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Christmas At The Old Bull & Bush - Source Alexandria news

Posted on Dec 20,2018
Filed Under Entertainment , Local Style,

Katherine Riddle and Jimmy Mavrikes (courtesy photo)

Source Alexandria news

By Erin DeCaprio

While the Washington area buzzes with high-tech light shows, social media scandal and roads clogged with trucks delivering the fruits of “Cyber-Monday” deals, a quiet corner of Old Town Alexandria glows with the inviting warmth of a neighborhood pub bursting with timeless holiday cheer from a century ago. Welcome to Christmas at Old Bull & Bush, a longtime tradition in our nation’s capital that MetroStage brings back to local revelers for another year. The lobby is transformed to cozy pub, offering sausage rolls, wee mince pies and ales to set the mood for a couple hours of festive fun with the loyal patrons of a 1918 British Music Hall in Hampstead, London.

Hosting the evening’s events is The Chairman (Brian O’Conner), a jovial master of ceremonies with a friendly smile and a penchant for groan-worthy wordplay. He’s joined at the Bull and Bush by the legendary Flossie Forde (Sherri L. Elden), the brassy and charming songstress who brought to fame standards like “Pack Up Your Troubles” and “It’s a Long Way to Tipperary”—two tunes featured in one of several audience sing-alongs throughout the evening. Our delightful and lovely barmaid Daisy May (Katherine Riddle) plays a good sport to the dashing young Percival Pennyfeather (Jimmy Mavrikes) and the tipsy Bertie Ramsbottom (Albert Coia), a naughty little elf and something of a mascot to the bar. Holding the show together on a cheerful musical string is Maestro Peabody (Musical Director Joseph Walsh), who brings humor and warmth to all the shenanigans.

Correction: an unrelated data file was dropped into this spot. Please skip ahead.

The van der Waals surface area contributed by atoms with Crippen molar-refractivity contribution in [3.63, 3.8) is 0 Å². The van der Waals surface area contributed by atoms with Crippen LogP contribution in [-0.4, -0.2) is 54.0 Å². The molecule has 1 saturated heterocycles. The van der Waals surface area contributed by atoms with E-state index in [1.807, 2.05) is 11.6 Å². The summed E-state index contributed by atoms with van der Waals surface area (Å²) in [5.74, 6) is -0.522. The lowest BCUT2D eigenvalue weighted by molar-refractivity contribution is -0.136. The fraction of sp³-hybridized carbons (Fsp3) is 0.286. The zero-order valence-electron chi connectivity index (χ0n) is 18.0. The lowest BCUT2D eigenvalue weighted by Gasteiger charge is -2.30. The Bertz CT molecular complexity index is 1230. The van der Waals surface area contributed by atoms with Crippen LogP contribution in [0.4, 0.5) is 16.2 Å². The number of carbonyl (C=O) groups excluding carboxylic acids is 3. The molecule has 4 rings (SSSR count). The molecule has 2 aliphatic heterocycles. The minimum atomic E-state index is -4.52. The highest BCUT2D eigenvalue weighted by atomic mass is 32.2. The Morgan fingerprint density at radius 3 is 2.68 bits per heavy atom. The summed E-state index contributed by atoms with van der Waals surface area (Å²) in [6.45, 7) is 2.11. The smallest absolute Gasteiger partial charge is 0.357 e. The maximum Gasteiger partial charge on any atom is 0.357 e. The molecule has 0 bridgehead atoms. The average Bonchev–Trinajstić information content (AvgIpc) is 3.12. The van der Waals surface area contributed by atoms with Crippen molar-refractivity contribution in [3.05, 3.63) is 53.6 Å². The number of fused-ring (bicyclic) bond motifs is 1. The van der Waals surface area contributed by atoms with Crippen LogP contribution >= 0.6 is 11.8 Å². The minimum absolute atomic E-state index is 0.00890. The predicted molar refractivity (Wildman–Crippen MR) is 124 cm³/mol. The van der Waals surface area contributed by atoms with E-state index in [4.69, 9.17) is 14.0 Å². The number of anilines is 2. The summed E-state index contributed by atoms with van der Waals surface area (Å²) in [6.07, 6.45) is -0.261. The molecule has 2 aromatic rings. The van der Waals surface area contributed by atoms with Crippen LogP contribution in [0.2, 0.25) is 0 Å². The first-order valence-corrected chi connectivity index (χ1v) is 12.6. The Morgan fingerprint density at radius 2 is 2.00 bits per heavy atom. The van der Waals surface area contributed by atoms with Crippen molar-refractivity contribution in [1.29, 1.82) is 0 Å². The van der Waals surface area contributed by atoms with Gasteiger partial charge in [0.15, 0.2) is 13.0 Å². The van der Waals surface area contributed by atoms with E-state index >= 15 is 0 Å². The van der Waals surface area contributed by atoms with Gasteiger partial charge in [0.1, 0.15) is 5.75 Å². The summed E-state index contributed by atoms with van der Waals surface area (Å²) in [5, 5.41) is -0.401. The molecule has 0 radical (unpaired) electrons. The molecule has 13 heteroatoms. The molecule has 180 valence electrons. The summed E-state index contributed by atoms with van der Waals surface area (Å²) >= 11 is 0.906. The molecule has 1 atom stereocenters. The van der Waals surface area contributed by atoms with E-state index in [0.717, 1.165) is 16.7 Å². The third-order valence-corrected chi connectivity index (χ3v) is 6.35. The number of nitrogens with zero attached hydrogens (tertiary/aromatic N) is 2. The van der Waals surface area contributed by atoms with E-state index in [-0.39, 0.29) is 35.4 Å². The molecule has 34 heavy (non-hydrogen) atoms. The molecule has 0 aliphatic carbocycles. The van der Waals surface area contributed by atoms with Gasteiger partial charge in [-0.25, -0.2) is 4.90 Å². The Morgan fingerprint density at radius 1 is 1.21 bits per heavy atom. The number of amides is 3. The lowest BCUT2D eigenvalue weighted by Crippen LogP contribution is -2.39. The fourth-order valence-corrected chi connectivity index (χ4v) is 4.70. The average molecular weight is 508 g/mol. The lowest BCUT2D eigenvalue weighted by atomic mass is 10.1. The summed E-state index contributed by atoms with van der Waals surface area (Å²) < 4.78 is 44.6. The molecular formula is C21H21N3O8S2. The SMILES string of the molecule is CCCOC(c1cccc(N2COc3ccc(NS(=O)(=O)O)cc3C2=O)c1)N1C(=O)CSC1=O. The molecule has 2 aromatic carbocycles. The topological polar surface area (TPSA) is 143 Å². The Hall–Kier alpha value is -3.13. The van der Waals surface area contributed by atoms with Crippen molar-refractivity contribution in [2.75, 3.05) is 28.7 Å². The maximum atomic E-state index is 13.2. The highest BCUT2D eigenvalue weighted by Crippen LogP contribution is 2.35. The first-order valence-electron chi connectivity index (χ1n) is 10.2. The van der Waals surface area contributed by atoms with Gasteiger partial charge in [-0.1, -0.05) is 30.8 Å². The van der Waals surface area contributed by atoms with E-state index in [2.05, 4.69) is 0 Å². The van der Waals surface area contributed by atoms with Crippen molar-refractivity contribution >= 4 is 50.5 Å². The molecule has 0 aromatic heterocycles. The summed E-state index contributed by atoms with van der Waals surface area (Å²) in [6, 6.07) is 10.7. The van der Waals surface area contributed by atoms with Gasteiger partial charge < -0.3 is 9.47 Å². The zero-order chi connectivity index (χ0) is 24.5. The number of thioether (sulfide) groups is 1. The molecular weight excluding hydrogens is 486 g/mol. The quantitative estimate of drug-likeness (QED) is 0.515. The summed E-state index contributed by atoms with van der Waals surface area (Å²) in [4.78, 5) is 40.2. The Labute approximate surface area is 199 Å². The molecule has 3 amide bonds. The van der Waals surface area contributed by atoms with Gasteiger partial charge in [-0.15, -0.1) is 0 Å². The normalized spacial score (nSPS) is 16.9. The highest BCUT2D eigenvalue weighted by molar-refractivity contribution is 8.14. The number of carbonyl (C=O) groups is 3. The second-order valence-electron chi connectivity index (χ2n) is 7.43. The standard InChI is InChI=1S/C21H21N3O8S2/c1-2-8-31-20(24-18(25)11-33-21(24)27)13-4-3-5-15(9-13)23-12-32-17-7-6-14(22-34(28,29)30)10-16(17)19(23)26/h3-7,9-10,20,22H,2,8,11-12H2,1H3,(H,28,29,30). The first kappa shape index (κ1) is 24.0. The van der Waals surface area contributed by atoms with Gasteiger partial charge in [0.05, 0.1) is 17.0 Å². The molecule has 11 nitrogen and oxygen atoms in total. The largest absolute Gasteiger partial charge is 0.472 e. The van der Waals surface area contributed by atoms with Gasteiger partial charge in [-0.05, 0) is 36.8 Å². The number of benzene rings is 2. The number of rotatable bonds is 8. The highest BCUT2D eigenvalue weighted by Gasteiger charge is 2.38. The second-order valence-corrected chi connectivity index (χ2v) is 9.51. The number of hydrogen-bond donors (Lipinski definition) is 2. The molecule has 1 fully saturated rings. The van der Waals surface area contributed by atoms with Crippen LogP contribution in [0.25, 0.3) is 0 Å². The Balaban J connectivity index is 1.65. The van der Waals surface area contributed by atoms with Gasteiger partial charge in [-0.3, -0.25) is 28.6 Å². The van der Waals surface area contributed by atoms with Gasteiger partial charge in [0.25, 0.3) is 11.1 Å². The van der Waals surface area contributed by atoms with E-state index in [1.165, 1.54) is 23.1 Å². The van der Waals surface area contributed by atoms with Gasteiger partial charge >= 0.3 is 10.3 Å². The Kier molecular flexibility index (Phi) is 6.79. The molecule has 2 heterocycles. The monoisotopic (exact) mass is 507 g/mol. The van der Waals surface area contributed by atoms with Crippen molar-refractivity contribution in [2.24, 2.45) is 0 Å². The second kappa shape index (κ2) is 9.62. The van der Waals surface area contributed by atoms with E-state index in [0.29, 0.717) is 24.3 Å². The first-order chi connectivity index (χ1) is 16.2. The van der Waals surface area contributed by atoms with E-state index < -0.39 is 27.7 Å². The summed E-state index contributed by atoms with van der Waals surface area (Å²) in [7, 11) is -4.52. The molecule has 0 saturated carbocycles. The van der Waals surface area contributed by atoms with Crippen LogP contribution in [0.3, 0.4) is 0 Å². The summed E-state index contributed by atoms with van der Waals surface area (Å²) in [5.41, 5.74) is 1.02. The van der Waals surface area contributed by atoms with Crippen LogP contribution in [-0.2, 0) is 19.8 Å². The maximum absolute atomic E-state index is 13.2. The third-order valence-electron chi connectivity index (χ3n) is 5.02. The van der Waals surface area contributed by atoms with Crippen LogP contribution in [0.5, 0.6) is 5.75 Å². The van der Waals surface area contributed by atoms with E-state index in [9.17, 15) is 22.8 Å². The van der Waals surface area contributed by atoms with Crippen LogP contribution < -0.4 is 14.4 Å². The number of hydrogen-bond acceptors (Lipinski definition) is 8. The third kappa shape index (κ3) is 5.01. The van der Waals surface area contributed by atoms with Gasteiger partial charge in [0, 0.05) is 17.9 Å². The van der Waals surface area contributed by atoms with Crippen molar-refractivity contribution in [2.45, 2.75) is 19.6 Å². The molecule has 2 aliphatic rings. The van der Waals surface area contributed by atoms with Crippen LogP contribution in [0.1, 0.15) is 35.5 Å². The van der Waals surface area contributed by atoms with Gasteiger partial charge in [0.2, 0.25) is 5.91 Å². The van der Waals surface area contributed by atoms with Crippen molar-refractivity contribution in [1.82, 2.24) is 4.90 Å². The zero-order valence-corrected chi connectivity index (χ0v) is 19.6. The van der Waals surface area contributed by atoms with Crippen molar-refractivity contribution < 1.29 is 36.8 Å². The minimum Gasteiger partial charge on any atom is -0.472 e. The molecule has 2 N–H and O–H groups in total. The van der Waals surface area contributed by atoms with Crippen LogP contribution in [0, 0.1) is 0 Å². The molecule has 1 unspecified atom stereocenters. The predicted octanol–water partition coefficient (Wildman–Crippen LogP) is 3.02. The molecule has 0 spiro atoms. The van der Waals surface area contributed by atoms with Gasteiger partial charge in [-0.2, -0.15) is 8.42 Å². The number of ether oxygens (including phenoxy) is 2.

And the shenanigans are plenty, with songs, jokes, poems and general merriment that brings the audience into the fun at every opportunity. Don’t be surprised if you find one of the performers sitting on your lap or chiding you for some fictional misbehavior. We’re all family here, and it’s all in good cheer. The numbers range from old chestnuts like “When Irish Eyes are Smiling” to bawdy double-entendres like “Don’t Touch Me Plums” to the heartfelt “Christmas in the Trenches,” which is played together with a recitation of “In Flanders Fields,” a tribute to the soldiers fighting World War I, even while we’re all enjoying a pint and a good laugh.

Source Alexandria news

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